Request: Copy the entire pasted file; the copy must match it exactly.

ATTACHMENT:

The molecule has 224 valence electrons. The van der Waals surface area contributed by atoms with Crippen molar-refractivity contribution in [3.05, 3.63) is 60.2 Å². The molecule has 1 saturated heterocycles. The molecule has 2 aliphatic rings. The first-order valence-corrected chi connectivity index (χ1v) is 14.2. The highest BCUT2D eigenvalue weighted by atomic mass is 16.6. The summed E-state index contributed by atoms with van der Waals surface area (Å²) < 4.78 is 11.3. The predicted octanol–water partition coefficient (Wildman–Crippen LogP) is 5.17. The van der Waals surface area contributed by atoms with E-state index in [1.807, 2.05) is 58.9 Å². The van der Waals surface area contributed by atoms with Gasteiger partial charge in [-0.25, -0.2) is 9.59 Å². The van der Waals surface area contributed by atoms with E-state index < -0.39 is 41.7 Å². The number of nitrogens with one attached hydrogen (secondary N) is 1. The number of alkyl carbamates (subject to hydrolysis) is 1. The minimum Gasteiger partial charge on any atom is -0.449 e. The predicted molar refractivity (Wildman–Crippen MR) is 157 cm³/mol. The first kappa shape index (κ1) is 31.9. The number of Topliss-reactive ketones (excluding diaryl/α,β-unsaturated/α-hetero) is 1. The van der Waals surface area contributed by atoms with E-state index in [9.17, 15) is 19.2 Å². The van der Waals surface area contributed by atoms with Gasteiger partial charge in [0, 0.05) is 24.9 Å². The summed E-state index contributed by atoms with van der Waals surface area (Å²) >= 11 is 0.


The molecule has 224 valence electrons. The van der Waals surface area contributed by atoms with Crippen molar-refractivity contribution in [3.05, 3.63) is 60.2 Å². The molecule has 1 saturated heterocycles. The molecule has 2 aliphatic rings. The first-order valence-corrected chi connectivity index (χ1v) is 14.2. The highest BCUT2D eigenvalue weighted by atomic mass is 16.6. The summed E-state index contributed by atoms with van der Waals surface area (Å²) < 4.78 is 11.3. The predicted octanol–water partition coefficient (Wildman–Crippen LogP) is 5.17. The van der Waals surface area contributed by atoms with E-state index in [1.807, 2.05) is 58.9 Å². The van der Waals surface area contributed by atoms with Gasteiger partial charge in [-0.25, -0.2) is 9.59 Å². The van der Waals surface area contributed by atoms with E-state index < -0.39 is 41.7 Å². The number of nitrogens with one attached hydrogen (secondary N) is 1. The number of alkyl carbamates (subject to hydrolysis) is 1. The minimum Gasteiger partial charge on any atom is -0.449 e. The predicted molar refractivity (Wildman–Crippen MR) is 157 cm³/mol. The first kappa shape index (κ1) is 31.9. The number of Topliss-reactive ketones (excluding diaryl/α,β-unsaturated/α-hetero) is 1. The van der Waals surface area contributed by atoms with E-state index in [9.17, 15) is 19.2 Å². The van der Waals surface area contributed by atoms with Gasteiger partial charge in [0, 0.05) is 24.9 Å². The summed E-state index contributed by atoms with van der Waals surface area (Å²) >= 11 is 0.